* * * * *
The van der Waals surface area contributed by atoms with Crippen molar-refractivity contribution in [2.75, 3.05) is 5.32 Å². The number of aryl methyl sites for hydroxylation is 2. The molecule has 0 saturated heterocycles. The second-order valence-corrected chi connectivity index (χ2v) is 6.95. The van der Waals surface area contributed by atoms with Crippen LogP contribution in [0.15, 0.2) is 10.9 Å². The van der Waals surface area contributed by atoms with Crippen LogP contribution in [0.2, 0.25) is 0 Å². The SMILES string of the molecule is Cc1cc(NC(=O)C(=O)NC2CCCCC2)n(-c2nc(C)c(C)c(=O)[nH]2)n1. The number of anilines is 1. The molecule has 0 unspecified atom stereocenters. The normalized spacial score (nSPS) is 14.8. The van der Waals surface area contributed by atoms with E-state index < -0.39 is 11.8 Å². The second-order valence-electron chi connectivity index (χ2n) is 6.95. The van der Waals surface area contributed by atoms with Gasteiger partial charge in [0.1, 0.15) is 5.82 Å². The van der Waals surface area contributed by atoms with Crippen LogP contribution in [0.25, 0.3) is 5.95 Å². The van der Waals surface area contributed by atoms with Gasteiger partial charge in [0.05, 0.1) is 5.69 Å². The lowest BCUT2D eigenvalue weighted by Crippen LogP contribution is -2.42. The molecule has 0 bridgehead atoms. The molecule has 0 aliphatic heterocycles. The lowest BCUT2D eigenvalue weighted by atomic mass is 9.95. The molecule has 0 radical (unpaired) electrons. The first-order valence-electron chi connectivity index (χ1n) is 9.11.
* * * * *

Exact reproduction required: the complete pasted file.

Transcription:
The van der Waals surface area contributed by atoms with Crippen molar-refractivity contribution in [2.75, 3.05) is 5.32 Å². The number of aryl methyl sites for hydroxylation is 2. The molecule has 0 saturated heterocycles. The second-order valence-corrected chi connectivity index (χ2v) is 6.95. The van der Waals surface area contributed by atoms with Crippen LogP contribution in [0.15, 0.2) is 10.9 Å². The van der Waals surface area contributed by atoms with Crippen LogP contribution in [0.2, 0.25) is 0 Å². The SMILES string of the molecule is Cc1cc(NC(=O)C(=O)NC2CCCCC2)n(-c2nc(C)c(C)c(=O)[nH]2)n1. The number of anilines is 1. The molecule has 0 unspecified atom stereocenters. The normalized spacial score (nSPS) is 14.8. The van der Waals surface area contributed by atoms with E-state index < -0.39 is 11.8 Å². The second-order valence-electron chi connectivity index (χ2n) is 6.95. The van der Waals surface area contributed by atoms with Gasteiger partial charge in [0.1, 0.15) is 5.82 Å². The van der Waals surface area contributed by atoms with Crippen LogP contribution in [0.25, 0.3) is 5.95 Å². The van der Waals surface area contributed by atoms with Gasteiger partial charge in [0.05, 0.1) is 5.69 Å². The lowest BCUT2D eigenvalue weighted by Crippen LogP contribution is -2.42. The molecule has 0 bridgehead atoms. The molecule has 0 aliphatic heterocycles. The lowest BCUT2D eigenvalue weighted by atomic mass is 9.95. The molecule has 0 radical (unpaired) electrons. The first-order valence-electron chi connectivity index (χ1n) is 9.11.